The Many Sides of Customer Satisfaction

The Many Sides of Customer Satisfaction

Last updated: May 07, 2014Perry Kuklin

The time a customer spends waiting in line is a critical factor in forming an overarching opinion of a business. But how much of this time spent waiting is real versus perceived? Is it really the exact minutes spent waiting that matter, or is it something more? In fact, customer satisfaction is a multi-factorial concept directly related to a customer’s overall behavior encompassing their expectations, current attitudes, and future intentions.


Customers enter a place of business with anticipated beliefs about how the experience will evolve, from the time it takes to find a sales associate to the time it takes to reach the service or checkout counter, to the speed of the checkout process itself. These expectations are set prior to any real interaction and are typically based on past experiences with your establishment or on recommendations from trusted sources. Expectations can also be formed upon entering a crowded or uncrowded parking lot. When customers have an expectation of how long the wait will be, and they choose to enter the waiting line with that understanding, they are more likely to be satisfied with the wait.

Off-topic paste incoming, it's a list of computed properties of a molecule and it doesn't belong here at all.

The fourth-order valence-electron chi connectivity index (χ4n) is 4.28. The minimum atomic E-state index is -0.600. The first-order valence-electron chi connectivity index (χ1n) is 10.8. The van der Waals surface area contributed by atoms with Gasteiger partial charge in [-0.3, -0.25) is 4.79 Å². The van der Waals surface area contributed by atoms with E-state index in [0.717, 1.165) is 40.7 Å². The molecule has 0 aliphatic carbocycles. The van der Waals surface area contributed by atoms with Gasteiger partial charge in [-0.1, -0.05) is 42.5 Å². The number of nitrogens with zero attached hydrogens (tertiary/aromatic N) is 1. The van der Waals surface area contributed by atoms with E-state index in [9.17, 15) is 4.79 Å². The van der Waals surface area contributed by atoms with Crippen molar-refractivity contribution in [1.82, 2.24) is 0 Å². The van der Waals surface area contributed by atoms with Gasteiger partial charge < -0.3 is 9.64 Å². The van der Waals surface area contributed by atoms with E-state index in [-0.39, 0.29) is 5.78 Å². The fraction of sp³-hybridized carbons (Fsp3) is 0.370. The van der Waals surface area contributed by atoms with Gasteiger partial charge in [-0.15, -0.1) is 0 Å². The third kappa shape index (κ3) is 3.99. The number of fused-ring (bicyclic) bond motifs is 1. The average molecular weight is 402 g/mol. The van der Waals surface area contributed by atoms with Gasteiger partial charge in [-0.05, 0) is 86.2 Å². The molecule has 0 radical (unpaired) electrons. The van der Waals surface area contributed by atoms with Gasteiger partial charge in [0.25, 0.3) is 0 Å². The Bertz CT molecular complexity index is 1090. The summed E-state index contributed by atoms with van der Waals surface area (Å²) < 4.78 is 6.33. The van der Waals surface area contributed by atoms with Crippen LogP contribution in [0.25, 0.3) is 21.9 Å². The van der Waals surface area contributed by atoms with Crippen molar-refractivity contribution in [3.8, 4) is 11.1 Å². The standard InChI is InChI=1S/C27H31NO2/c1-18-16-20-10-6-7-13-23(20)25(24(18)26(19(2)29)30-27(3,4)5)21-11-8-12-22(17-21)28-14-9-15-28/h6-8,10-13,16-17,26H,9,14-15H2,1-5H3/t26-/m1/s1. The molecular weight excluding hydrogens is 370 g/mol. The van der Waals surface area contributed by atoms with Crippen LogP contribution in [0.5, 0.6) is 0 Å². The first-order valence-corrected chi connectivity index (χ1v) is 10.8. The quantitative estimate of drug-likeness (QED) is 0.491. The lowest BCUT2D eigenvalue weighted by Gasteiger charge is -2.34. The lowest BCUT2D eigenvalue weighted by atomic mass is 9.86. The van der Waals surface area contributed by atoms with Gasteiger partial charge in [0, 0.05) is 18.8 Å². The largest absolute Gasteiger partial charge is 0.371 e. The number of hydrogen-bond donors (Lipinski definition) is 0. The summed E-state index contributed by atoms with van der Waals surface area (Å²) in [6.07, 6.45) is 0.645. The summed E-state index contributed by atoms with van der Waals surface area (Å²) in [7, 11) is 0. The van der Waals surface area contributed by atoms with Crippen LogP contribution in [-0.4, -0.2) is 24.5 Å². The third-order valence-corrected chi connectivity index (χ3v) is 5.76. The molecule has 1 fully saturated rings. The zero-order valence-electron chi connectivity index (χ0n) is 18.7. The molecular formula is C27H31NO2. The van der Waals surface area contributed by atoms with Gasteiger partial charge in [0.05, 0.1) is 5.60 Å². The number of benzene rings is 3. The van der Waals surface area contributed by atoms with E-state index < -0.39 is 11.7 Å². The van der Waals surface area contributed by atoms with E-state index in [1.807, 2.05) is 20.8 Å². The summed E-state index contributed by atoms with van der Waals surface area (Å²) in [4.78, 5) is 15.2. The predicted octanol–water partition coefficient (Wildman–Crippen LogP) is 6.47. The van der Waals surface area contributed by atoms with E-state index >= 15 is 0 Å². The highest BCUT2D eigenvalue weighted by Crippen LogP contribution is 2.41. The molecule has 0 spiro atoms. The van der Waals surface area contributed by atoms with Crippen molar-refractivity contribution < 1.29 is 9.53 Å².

Attitudes or feelings resulting from logical evaluations, emotions, and inherent tendencies towards certain brands, products, or services also play a role in how a customer feels about their time spent waiting. People are happy to wait a long time for the new iPhone, whereas two minutes is too long for a gallon of milk. Attitudes can be manipulated as customers wait in line. For example, keeping customers occupied with digital signage or in-line merchandising can distract from the negativity of “just waiting.”

hospital waiting room


The intentions of customers encompass the decisions they have made about future actions in relation to a business. Are they already planning to come back or is this a one-time deal? Had they already decided to recommend your business to a friend or are they looking for a reason to complain? If their intentions are positive, their perception of the waiting line is likely to swing in a more positive direction as well. Expectations, attitudes, and intentions are all intangible factors stressing the fact that customer satisfaction rides on perception. As perceived wait times decrease, overall satisfaction increases. How will you design your queue to positively influence customer perceptions?


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